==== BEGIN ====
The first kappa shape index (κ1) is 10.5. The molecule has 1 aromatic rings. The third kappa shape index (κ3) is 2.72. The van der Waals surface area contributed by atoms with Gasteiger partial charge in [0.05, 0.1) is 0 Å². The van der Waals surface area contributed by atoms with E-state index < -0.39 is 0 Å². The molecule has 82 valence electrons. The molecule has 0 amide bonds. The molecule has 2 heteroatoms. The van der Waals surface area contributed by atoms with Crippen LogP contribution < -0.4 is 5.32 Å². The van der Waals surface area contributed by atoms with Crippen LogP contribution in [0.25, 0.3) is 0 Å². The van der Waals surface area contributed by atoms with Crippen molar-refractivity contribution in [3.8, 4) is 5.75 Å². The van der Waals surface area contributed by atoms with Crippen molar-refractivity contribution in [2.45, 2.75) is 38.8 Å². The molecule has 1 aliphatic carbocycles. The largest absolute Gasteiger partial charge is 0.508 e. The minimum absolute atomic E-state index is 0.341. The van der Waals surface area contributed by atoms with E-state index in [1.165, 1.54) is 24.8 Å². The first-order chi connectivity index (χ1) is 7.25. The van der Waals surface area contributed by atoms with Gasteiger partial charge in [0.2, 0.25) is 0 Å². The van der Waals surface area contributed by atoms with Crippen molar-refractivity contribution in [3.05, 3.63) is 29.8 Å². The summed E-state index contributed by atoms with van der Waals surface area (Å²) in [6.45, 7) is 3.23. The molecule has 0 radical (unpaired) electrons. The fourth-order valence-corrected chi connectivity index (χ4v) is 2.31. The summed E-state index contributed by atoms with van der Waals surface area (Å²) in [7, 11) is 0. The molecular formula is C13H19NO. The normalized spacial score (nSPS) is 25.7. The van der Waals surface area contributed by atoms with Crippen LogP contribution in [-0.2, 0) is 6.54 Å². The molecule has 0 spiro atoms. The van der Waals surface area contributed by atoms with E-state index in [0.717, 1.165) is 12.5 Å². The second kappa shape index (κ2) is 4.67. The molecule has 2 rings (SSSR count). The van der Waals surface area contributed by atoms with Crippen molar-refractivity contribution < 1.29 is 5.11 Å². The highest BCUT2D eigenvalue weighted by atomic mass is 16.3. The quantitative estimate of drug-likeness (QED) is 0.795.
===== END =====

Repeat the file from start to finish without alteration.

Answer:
The first kappa shape index (κ1) is 10.5. The molecule has 1 aromatic rings. The third kappa shape index (κ3) is 2.72. The van der Waals surface area contributed by atoms with Gasteiger partial charge in [0.05, 0.1) is 0 Å². The van der Waals surface area contributed by atoms with E-state index < -0.39 is 0 Å². The molecule has 82 valence electrons. The molecule has 0 amide bonds. The molecule has 2 heteroatoms. The van der Waals surface area contributed by atoms with Crippen LogP contribution < -0.4 is 5.32 Å². The van der Waals surface area contributed by atoms with Crippen LogP contribution in [0.25, 0.3) is 0 Å². The van der Waals surface area contributed by atoms with Crippen molar-refractivity contribution in [3.8, 4) is 5.75 Å². The van der Waals surface area contributed by atoms with Crippen molar-refractivity contribution in [2.45, 2.75) is 38.8 Å². The molecule has 1 aliphatic carbocycles. The largest absolute Gasteiger partial charge is 0.508 e. The minimum absolute atomic E-state index is 0.341. The van der Waals surface area contributed by atoms with E-state index in [1.165, 1.54) is 24.8 Å². The first-order chi connectivity index (χ1) is 7.25. The van der Waals surface area contributed by atoms with Gasteiger partial charge in [0.2, 0.25) is 0 Å². The van der Waals surface area contributed by atoms with Crippen molar-refractivity contribution in [3.05, 3.63) is 29.8 Å². The summed E-state index contributed by atoms with van der Waals surface area (Å²) in [6.45, 7) is 3.23. The molecule has 0 radical (unpaired) electrons. The fourth-order valence-corrected chi connectivity index (χ4v) is 2.31. The summed E-state index contributed by atoms with van der Waals surface area (Å²) in [7, 11) is 0. The molecular formula is C13H19NO. The normalized spacial score (nSPS) is 25.7. The van der Waals surface area contributed by atoms with Crippen LogP contribution in [-0.2, 0) is 6.54 Å². The molecule has 0 spiro atoms. The van der Waals surface area contributed by atoms with E-state index in [0.717, 1.165) is 12.5 Å². The second kappa shape index (κ2) is 4.67. The molecule has 2 rings (SSSR count). The van der Waals surface area contributed by atoms with Crippen molar-refractivity contribution < 1.29 is 5.11 Å². The highest BCUT2D eigenvalue weighted by atomic mass is 16.3. The quantitative estimate of drug-likeness (QED) is 0.795.